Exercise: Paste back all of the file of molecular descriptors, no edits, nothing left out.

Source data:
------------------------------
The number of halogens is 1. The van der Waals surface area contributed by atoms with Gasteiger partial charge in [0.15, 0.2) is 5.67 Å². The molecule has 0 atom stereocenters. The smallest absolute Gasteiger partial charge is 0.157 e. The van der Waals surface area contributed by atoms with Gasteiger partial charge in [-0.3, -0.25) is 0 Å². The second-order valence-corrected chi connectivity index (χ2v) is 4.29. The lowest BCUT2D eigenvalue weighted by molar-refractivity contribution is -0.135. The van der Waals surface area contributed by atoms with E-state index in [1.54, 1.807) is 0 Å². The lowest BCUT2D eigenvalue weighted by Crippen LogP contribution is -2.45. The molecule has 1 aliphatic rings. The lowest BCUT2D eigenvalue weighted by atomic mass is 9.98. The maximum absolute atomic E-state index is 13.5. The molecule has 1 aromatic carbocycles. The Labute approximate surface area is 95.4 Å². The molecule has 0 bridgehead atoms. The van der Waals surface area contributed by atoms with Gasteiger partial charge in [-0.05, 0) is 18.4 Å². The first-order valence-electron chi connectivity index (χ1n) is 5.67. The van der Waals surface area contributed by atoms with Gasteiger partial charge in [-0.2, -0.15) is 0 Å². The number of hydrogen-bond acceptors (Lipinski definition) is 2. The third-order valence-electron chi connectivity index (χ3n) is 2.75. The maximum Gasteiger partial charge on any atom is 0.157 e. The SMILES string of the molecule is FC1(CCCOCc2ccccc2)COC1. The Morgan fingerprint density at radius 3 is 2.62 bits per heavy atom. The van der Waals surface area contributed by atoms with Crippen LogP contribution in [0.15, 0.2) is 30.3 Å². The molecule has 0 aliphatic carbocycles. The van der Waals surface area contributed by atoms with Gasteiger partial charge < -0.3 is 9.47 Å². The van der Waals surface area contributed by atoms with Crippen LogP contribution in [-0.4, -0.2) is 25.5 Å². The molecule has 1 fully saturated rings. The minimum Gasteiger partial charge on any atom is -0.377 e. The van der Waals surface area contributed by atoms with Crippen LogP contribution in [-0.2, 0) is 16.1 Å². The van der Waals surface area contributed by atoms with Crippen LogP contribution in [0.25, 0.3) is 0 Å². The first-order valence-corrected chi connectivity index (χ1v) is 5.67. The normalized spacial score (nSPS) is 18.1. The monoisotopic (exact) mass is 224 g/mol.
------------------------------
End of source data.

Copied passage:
The number of halogens is 1. The van der Waals surface area contributed by atoms with Gasteiger partial charge in [0.15, 0.2) is 5.67 Å². The molecule has 0 atom stereocenters. The smallest absolute Gasteiger partial charge is 0.157 e. The van der Waals surface area contributed by atoms with Gasteiger partial charge in [-0.3, -0.25) is 0 Å². The second-order valence-corrected chi connectivity index (χ2v) is 4.29. The lowest BCUT2D eigenvalue weighted by molar-refractivity contribution is -0.135. The van der Waals surface area contributed by atoms with E-state index in [1.54, 1.807) is 0 Å². The lowest BCUT2D eigenvalue weighted by Crippen LogP contribution is -2.45. The molecule has 1 aliphatic rings. The lowest BCUT2D eigenvalue weighted by atomic mass is 9.98. The maximum absolute atomic E-state index is 13.5. The molecule has 1 aromatic carbocycles. The Labute approximate surface area is 95.4 Å². The molecule has 0 bridgehead atoms. The van der Waals surface area contributed by atoms with Gasteiger partial charge in [-0.05, 0) is 18.4 Å². The first-order valence-electron chi connectivity index (χ1n) is 5.67. The van der Waals surface area contributed by atoms with Gasteiger partial charge in [-0.2, -0.15) is 0 Å². The number of hydrogen-bond acceptors (Lipinski definition) is 2. The third-order valence-electron chi connectivity index (χ3n) is 2.75. The maximum Gasteiger partial charge on any atom is 0.157 e. The SMILES string of the molecule is FC1(CCCOCc2ccccc2)COC1. The Morgan fingerprint density at radius 3 is 2.62 bits per heavy atom. The van der Waals surface area contributed by atoms with Crippen LogP contribution in [0.15, 0.2) is 30.3 Å². The molecule has 0 aliphatic carbocycles. The van der Waals surface area contributed by atoms with Gasteiger partial charge < -0.3 is 9.47 Å². The van der Waals surface area contributed by atoms with Crippen LogP contribution in [-0.4, -0.2) is 25.5 Å². The molecule has 1 fully saturated rings. The minimum Gasteiger partial charge on any atom is -0.377 e. The van der Waals surface area contributed by atoms with Crippen LogP contribution in [-0.2, 0) is 16.1 Å². The van der Waals surface area contributed by atoms with Crippen LogP contribution in [0.25, 0.3) is 0 Å². The first-order valence-corrected chi connectivity index (χ1v) is 5.67. The normalized spacial score (nSPS) is 18.1. The monoisotopic (exact) mass is 224 g/mol.